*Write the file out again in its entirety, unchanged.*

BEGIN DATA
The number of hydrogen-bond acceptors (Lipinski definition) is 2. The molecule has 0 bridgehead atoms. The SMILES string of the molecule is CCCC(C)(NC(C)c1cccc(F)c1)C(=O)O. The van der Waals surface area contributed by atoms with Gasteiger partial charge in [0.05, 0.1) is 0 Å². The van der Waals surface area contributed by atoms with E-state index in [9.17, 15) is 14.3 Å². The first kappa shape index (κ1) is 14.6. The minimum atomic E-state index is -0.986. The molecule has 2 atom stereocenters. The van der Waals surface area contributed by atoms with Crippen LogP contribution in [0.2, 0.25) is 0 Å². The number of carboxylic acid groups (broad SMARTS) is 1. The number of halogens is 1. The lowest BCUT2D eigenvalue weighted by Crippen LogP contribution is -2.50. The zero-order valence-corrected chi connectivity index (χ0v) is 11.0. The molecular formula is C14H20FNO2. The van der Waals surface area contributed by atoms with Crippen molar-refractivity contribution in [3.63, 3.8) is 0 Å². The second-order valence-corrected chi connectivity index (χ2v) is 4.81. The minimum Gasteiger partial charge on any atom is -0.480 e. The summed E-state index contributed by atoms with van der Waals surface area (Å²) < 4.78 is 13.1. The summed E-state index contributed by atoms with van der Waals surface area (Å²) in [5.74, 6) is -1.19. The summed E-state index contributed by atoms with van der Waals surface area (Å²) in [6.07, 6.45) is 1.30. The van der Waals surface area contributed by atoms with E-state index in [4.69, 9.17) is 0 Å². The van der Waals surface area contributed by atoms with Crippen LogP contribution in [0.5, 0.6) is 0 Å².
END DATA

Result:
The number of hydrogen-bond acceptors (Lipinski definition) is 2. The molecule has 0 bridgehead atoms. The SMILES string of the molecule is CCCC(C)(NC(C)c1cccc(F)c1)C(=O)O. The van der Waals surface area contributed by atoms with Gasteiger partial charge in [0.05, 0.1) is 0 Å². The van der Waals surface area contributed by atoms with E-state index in [9.17, 15) is 14.3 Å². The first kappa shape index (κ1) is 14.6. The minimum atomic E-state index is -0.986. The molecule has 2 atom stereocenters. The van der Waals surface area contributed by atoms with Crippen LogP contribution in [0.2, 0.25) is 0 Å². The number of carboxylic acid groups (broad SMARTS) is 1. The number of halogens is 1. The lowest BCUT2D eigenvalue weighted by Crippen LogP contribution is -2.50. The zero-order valence-corrected chi connectivity index (χ0v) is 11.0. The molecular formula is C14H20FNO2. The van der Waals surface area contributed by atoms with Crippen molar-refractivity contribution in [3.63, 3.8) is 0 Å². The second-order valence-corrected chi connectivity index (χ2v) is 4.81. The minimum Gasteiger partial charge on any atom is -0.480 e. The summed E-state index contributed by atoms with van der Waals surface area (Å²) < 4.78 is 13.1. The summed E-state index contributed by atoms with van der Waals surface area (Å²) in [5.74, 6) is -1.19. The summed E-state index contributed by atoms with van der Waals surface area (Å²) in [6.07, 6.45) is 1.30. The van der Waals surface area contributed by atoms with E-state index in [4.69, 9.17) is 0 Å². The van der Waals surface area contributed by atoms with Crippen LogP contribution in [0.5, 0.6) is 0 Å².